Affiliation: The University of Pennsylvania Medical School
Last Modified: February 27, 2008
What are the lungs?
What is lung cancer?
- Small cell lung cancer (SCLC) - the rarer of the two types (about 20% of all lung cancers), small cell lung cancer is more aggressive than non small cell lung cancer because is grows more quickly and is more likely to spread to other organs
- Non small cell lung cancer (NSCLC) - the more common of the two types (80% of all lung cancers), non small cell lung cancer is generally slower growing than small cell lung cancer and is divided into three different types based on how the cells look that make it up - adenocarcinoma, large cell carcinoma, and squamous cell carcinoma
Am I at risk for lung cancer?
How can I prevent lung cancer?
What screening tests are available?
What are the signs of lung cancer?
- cough (especially one that doesn't go away or gets worse in character)
- chest pain
- shortness of breath
- coughing up blood or bloody phlegm
- new onset hoarseness or wheezing
- recurrent problems with pneumonia or bronchitis
- weight loss
- loss of appetite
- bone pain
- dizziness or double vision
- numbness or tingling in your arms or legs
- turning yellow (jaundice)
How is lung cancer diagnosed and staged?
Small Cell Lung Cancer - divided into two stages
- Limited Stage - means the cancer is on only one side of the chest (lung and/or lymph nodes), so it could be reasonably treated with a radiation field
- Extended Stage - means the cancer is on both sides of the chest (spread to both lungs and/or lymph nodes on both sides of the body) or spread outside of the chest to other areas of the body, so it could not be reasonably treated with a radiation field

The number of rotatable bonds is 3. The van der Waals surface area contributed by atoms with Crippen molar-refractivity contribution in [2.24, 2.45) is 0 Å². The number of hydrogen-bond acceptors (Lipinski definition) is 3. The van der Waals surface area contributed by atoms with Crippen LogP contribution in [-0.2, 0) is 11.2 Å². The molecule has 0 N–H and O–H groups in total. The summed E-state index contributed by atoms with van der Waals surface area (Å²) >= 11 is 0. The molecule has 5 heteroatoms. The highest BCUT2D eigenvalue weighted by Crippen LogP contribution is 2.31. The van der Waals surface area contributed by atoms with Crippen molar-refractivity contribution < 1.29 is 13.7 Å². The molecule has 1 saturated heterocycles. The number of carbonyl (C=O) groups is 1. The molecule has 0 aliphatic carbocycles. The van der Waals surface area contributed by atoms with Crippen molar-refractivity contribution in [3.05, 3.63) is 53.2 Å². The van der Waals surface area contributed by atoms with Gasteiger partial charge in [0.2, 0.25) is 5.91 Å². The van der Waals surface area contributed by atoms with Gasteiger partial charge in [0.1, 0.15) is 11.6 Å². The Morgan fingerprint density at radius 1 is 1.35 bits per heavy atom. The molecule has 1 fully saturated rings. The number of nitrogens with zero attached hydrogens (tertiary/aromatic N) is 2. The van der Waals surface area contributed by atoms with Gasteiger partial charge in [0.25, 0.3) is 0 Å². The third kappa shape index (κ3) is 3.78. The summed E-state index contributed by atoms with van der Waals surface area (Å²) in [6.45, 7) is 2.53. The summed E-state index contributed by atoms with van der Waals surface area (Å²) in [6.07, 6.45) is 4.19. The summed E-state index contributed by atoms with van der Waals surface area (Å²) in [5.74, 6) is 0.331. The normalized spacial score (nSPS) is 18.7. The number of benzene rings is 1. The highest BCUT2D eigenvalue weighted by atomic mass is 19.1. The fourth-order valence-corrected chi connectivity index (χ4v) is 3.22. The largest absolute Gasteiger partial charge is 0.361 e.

Non Small Cell Lung Cancer - divided into four main stages
- Stage IA- the tumor is less than 3 cm, isn't in a main bronchus, and hasn't spread to any lymph nodes
Stage IB - the tumor doesn't invade any organs, isn't too close to the trachea if it is in the main bronchus, doesn't cause obstruction of the lung, and hasn't spread to any lymph nodes
- Stage IIA- the tumor is less than 3 cm, isn't in a main bronchus and has spread to lymph nodes on the same side as the tumor
Stage IIB - the tumor doesn't invade any organs, isn't too close to the trachea if it is in the main bronchus, doesn't cause obstruction of the entire lung but has spread to hilar lymph nodes on the same side as the tumor.
- Stage IIIA - the tumor can have spread to different types of lymph nodes than Stage II (called mediastinal or subcarinal), but they are still on the same side as the tumor and it hasn't invaded any vital organs
Stage IIIB - the tumor has either invaded vital adjacent organs and/or spread to lymph nodes on the other side of the mediastinum as the tumor, or specific lymph nodes called scalenes or supraclavicular. Also, the patient may have tumor spread to the fluid surrounding the lung
- Stage IV- the tumor has spread (metastasized) to other organs in the body outside the lungs (like the bones, brain or liver)
What are the treatments for lung cancer?
Targeted Therapies/Biologic Therapies
- Adjei, A.A., Marks, R.S., Bonner, J.A. (1999) Current Guidelines for the Management of Small Cell Lung Cancer. Mayo Clinic Proceedings, 74(8), 809-816
- The American Cancer Society All About Lung Cancer Overview www.cancer.org.
- Bunn, P.A. & Kelly, K. (2000) New Combinations in the Treatment of Lung Cancer: A Time for Optimism. Chest, 117(4) Supplement 1, 138S-143S
- Lippman, S.M. & Spitz, M.R. (2000) Lung Cancer Chemoprevention: An Integrated Approach. Journal of Clinical Oncology, 19(18S) Supplement, 74S-82S
- Marcus, P.M.(2000) Lung Cancer Screening: An Update. Journal of Clinical Oncology, 19(18S) Supplement, 83S-86S
- National Cancer Institute. What You Need To Know About Lung Cancer. www.cancer.gov.
- Rubin, P. and Williams, J.P., (Eds): Clinical Oncology: A Multidisciplinary Approach for Physicians and Students 8th ed. (2001). W.B. Saunders Company, Philadelphia, Pennsylvania.